I discovered that the more I was away from professional pastoring, the more difficult it was to attend a local church. Don’t misunderstand me. My friend is an excellent pastor. He is perhaps one of the healthiest pastors I have ever met. I wish he had been in my professional life earlier on as a mentor. I probably would have avoided a lot of pitfalls.
Despite his excellent pastoring, I would leave Sunday morning worship meetings miserable and depressed. It is very difficult to explain what I was experiencing. At first, I thought Sunday mornings simply reminded me of everything I had lost when I left my last pastorate. But it was something else.
The worship, sermons, and fellowship at the local church were superb at one level. But everything was… how do I put it?… unreal. I kept seeing a structure with programs and budgets and people all perpetuating something that wasn’t real. It wasn’t real to Jesus’ vision. It wasn’t real to the Bible. It wasn’t real to the early church and to those who lived, labored and died for the doctrines and practices we now take for granted. It wasn’t real to any authentic spirituality. And it wasn’t real to life. It was like entering some weird fantasyland reality that didn’t make sense anymore.
Again, please don’t misunderstand me. It wasn’t a problem with my friend’s church. In fact, of all of the evangelical churches I have visited lately, his was the most comfortable and healthiest.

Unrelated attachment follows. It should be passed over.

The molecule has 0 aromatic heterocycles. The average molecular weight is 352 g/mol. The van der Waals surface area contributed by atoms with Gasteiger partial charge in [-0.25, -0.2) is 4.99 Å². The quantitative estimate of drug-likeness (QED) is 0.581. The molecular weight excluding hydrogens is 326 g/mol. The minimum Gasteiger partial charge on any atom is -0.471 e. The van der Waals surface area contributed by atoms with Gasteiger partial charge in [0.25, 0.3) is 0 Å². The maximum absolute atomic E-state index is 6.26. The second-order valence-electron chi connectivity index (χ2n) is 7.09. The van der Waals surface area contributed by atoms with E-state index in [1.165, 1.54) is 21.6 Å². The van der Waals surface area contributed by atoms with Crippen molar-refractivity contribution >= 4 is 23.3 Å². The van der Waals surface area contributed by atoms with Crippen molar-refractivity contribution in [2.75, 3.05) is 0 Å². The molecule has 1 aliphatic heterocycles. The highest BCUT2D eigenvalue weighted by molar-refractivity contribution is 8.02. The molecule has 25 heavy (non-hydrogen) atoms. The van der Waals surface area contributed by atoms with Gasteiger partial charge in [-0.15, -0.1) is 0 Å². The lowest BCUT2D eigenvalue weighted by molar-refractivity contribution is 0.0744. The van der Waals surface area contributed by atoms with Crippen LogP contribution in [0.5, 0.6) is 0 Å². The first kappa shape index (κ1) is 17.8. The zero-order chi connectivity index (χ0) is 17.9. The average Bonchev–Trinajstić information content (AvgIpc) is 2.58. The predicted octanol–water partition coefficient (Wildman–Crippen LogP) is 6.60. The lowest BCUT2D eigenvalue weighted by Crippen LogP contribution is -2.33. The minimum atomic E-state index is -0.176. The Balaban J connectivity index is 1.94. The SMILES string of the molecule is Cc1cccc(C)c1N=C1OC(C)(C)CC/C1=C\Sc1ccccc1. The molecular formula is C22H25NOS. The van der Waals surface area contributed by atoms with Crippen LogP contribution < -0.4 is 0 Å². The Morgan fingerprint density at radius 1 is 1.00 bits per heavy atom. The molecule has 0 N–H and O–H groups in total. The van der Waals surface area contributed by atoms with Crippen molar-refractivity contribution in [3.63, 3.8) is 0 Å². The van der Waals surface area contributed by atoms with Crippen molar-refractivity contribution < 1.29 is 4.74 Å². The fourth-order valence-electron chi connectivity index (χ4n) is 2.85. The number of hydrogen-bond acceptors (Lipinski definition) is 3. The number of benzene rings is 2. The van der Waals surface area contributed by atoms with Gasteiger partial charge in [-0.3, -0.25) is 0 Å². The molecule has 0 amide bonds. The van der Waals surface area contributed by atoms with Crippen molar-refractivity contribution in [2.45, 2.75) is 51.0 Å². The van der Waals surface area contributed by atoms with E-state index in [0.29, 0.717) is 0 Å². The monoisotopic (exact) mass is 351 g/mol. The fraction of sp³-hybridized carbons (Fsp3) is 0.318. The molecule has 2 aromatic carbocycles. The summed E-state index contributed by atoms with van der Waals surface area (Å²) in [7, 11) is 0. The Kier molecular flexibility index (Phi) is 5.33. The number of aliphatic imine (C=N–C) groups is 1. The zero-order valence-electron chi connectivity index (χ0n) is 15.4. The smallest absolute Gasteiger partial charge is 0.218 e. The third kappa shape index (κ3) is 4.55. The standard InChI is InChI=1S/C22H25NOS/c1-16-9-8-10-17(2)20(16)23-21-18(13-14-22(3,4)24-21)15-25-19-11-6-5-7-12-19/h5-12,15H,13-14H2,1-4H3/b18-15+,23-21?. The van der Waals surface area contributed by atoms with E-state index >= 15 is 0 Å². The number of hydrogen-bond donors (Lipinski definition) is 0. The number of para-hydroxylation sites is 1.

As I met with my pastor-friend for coffee over the last year or so, he would tell me repeatedly that because of who I have become theologically, it would be very difficult for me to find a church that I would fit. The truth of his statement hit me one day as I was emailing Mark. I suddenly realized that I embrace and believe more core Eastern Orthodox theology than I do Protestant evangelical theology. And although I disagree with some Eastern Orthodox theology, they are more peripheral areas. On the other hand, I disagree with most core Protestant theology. (I’ll need to unpack that in a future post.)
I was leaving Sunday worship meetings depressed because I was so out of sync with everything there — the music, the teaching, the subculture, the worldview — that it was a constant reminder of how much I don’t fit anymore.
Lately, I’ve been listening to a lot of Eastern Orthodox podcasts from Ancient Faith Radio. As I listen to their discussions of faith, practice, theology and sacramental worldview, I’m discovering that I’ve believed this stuff a looooooong time already. In fact, I told Mark that I think theologically, I’ve been Orthodox for quite a while and it’s just taking time for the rest of me to catch up.
So our family is beginning a slow and cautious journey into Eastern Orthodoxy. We have visited a friend’s church for Vespers several times. It is so foreign and strange. After spending my entire adult life both academically and professionally pursuing ministry in a Protestant context, it is weird being a “beginner” all over again. But there is such promise in Eastern Orthodoxy for both me and my family. The thought of being part of a faith-community whose entire reason for being is to become like Jesus and to live and practice toward that goal together within a rich and deeply historical system excites me.
But I’m very anxious as well. In many ways, I feel there is no where to go from here if Orthodoxy isn’t for us. I cannot go back into evangelicalism. And because Roman Catholicism is inherently a western worldview like Protestantism, moving there seems to be only a lateral move.
So as our family explores Eastern Orthodoxy, I will be posting our experiences and reflections.